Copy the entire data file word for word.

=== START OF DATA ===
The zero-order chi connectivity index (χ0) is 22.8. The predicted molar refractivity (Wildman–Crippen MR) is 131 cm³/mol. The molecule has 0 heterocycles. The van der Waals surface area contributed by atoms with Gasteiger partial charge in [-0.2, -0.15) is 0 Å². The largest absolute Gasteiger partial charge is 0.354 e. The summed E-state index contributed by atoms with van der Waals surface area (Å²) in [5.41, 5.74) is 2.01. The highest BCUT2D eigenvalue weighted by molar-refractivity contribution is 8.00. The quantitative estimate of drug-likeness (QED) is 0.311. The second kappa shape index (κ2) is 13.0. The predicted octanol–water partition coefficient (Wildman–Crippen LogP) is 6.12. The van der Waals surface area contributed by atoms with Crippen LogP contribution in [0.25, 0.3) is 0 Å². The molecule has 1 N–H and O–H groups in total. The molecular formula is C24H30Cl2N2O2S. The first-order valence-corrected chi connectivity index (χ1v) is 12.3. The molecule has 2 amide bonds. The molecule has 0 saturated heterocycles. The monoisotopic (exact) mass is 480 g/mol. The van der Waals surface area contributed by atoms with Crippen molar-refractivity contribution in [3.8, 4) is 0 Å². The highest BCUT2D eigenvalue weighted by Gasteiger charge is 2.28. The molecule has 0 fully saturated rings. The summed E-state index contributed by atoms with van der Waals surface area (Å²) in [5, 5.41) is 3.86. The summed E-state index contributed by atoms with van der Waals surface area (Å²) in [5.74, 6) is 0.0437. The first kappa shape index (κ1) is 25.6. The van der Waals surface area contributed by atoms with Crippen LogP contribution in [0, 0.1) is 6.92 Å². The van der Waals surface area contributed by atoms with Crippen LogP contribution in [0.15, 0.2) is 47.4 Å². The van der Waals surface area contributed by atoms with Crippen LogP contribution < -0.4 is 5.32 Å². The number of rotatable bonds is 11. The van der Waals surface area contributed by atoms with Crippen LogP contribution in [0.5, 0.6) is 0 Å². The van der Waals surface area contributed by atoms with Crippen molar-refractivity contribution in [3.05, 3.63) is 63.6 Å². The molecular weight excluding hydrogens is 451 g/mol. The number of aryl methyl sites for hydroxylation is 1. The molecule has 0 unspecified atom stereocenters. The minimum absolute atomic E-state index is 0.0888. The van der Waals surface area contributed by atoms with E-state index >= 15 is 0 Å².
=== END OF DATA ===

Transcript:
The zero-order chi connectivity index (χ0) is 22.8. The predicted molar refractivity (Wildman–Crippen MR) is 131 cm³/mol. The molecule has 0 heterocycles. The van der Waals surface area contributed by atoms with Gasteiger partial charge in [-0.2, -0.15) is 0 Å². The largest absolute Gasteiger partial charge is 0.354 e. The summed E-state index contributed by atoms with van der Waals surface area (Å²) in [5.41, 5.74) is 2.01. The highest BCUT2D eigenvalue weighted by molar-refractivity contribution is 8.00. The quantitative estimate of drug-likeness (QED) is 0.311. The second kappa shape index (κ2) is 13.0. The predicted octanol–water partition coefficient (Wildman–Crippen LogP) is 6.12. The van der Waals surface area contributed by atoms with Crippen LogP contribution in [0.25, 0.3) is 0 Å². The molecule has 1 N–H and O–H groups in total. The molecular formula is C24H30Cl2N2O2S. The first-order valence-corrected chi connectivity index (χ1v) is 12.3. The molecule has 2 amide bonds. The molecule has 0 saturated heterocycles. The monoisotopic (exact) mass is 480 g/mol. The van der Waals surface area contributed by atoms with Crippen molar-refractivity contribution in [3.8, 4) is 0 Å². The highest BCUT2D eigenvalue weighted by Gasteiger charge is 2.28. The molecule has 0 fully saturated rings. The summed E-state index contributed by atoms with van der Waals surface area (Å²) in [5, 5.41) is 3.86. The summed E-state index contributed by atoms with van der Waals surface area (Å²) in [5.74, 6) is 0.0437. The first kappa shape index (κ1) is 25.6. The van der Waals surface area contributed by atoms with Crippen LogP contribution in [0, 0.1) is 6.92 Å². The van der Waals surface area contributed by atoms with Crippen LogP contribution in [0.15, 0.2) is 47.4 Å². The van der Waals surface area contributed by atoms with Crippen LogP contribution < -0.4 is 5.32 Å². The number of rotatable bonds is 11. The van der Waals surface area contributed by atoms with Crippen LogP contribution in [0.5, 0.6) is 0 Å². The van der Waals surface area contributed by atoms with Crippen molar-refractivity contribution in [3.05, 3.63) is 63.6 Å². The molecular weight excluding hydrogens is 451 g/mol. The number of aryl methyl sites for hydroxylation is 1. The molecule has 0 unspecified atom stereocenters. The minimum absolute atomic E-state index is 0.0888. The van der Waals surface area contributed by atoms with E-state index >= 15 is 0 Å².